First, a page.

On certification to the Division of Workers' Compensation.
For reversal and remandment -- Chief Justice Wilentz and Justices Sullivan, Pashman, Clifford, Schreiber, Handler and Pollock. For affirmance -- None. The opinion of the Court was delivered by Clifford, J.
The Workers' Compensation Act precludes an award of compensation "when the injury or death is intentionally self-inflicted." N.J.S.A. 34:15-7. Petitioner's decedent was injured in an accident arising out of and in the course of her employment. Ten years later she committed suicide. The judge of compensation dismissed petitioner's dependency claim petition on the ground that the employee's death was "intentionally self-inflicted" within the meaning of the statutory preclusion. We ordered direct certification of petitioner's appeal pending unheard in the Appellate Division, 84 N.J. 417 (1980); R. 2:12-1, and now reverse.
On February 11, 1966 Rosalie Kahle (employee) was seriously injured in the course of her employment when a skid fell on her back at respondent's mustard-packing plant in Vineland, New Jersey. Employee was twenty-six years old, was married, had one child, and was three months pregnant with her second child at the time of the accident. She sustained injuries to her back and left leg which over the course of the next several years required hospitalization surgical removal of a lumbar disc and spinal fusion, and the prescription of medication for pain and depression. In 1971 a judge of compensation awarded 66 2/3% permanent partial disability for the orthopedic, neurological and psychiatric consequences of her work-connected accident.
The years of Mrs. Kahle's life following the compensation award continued to be dominated by unremitting pain and increasing disability. She never returned to work. Her medications included anti-depressants, pain relievers and sleeping
pills. She was diagnosed as suffering at various times from a convulsive disorder caused by drug withdrawal, severe compressive lumbar and dorsal arachnoiditis (inflammation of the membrane of the spinal cord), a neurogenic bladder, anemia, iron deficiency and chronic cystitis. Mrs. Kahle was rehospitalized in 1972 for spinal injections and again in 1973 for the surgical implant of a dorsal column stimulator (a battery operated electrode positioned below the collarbone and intended to eliminate pain electronically), a measure later conceded to have been unsuccessful. There were further hospitalizations in 1974 and on three occasions in 1975. Dorsal nerve blocks were performed and Mrs. Kahle was reduced to using crutches. In late 1975, trying to negotiate some cellar stairs she fell and injured her head, neck and back, resulting in additional hospital confinement. Thereafter the treating physician prescribed foot drop braces for both feet. A month before her death Mrs. Kahle received a nerve block for chest pain and two weeks later a renewal of a narcotic prescription.*fn1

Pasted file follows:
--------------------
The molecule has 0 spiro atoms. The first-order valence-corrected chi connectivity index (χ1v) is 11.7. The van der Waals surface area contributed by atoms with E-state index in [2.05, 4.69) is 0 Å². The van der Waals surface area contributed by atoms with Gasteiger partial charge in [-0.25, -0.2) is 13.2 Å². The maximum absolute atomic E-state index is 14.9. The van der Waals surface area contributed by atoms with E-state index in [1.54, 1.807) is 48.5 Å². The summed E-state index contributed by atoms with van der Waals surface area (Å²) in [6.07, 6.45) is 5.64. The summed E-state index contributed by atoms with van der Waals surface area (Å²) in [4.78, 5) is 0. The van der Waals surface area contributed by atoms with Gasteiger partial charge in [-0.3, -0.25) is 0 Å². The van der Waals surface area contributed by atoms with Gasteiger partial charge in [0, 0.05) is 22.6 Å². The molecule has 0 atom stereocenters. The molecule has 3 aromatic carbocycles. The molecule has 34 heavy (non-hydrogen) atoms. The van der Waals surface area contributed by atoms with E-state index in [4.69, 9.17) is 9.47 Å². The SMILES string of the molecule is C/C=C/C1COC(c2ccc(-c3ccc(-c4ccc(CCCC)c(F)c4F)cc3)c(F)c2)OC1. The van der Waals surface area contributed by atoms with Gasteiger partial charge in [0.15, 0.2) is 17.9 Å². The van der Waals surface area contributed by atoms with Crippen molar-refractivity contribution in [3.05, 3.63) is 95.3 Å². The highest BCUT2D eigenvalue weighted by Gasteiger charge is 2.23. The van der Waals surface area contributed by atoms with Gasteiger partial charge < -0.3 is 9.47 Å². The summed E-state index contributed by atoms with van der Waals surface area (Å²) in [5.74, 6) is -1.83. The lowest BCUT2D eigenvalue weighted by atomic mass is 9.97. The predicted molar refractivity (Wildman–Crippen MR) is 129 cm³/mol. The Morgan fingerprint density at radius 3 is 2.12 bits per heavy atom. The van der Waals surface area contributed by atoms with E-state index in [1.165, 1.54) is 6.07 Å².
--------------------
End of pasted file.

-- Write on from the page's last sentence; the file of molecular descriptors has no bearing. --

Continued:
During the night preceding her death petitioner's decedent complained of pain and slept fitfully. Sometime after four o'clock in the morning of May 2, 1976 she wrote two poignant notes, one to her husband and the other to her treating physician of ten years. Shortly thereafter she ended her life with a single rifle shot to her head. The notes make it abundantly clear that Mrs. Kahle was no longer able to bear her pain, anxiety and depression.
Petitioner, widower of the deceased employee and father of their two young sons, filed a claim for death benefits for himself
and on behalf of the children. The dependency claim petition alleged that Mrs. Kahle's suicide was the result of the severe pain, anxiety and depression caused by the work-connected injuries sustained in the accident at respondent's ...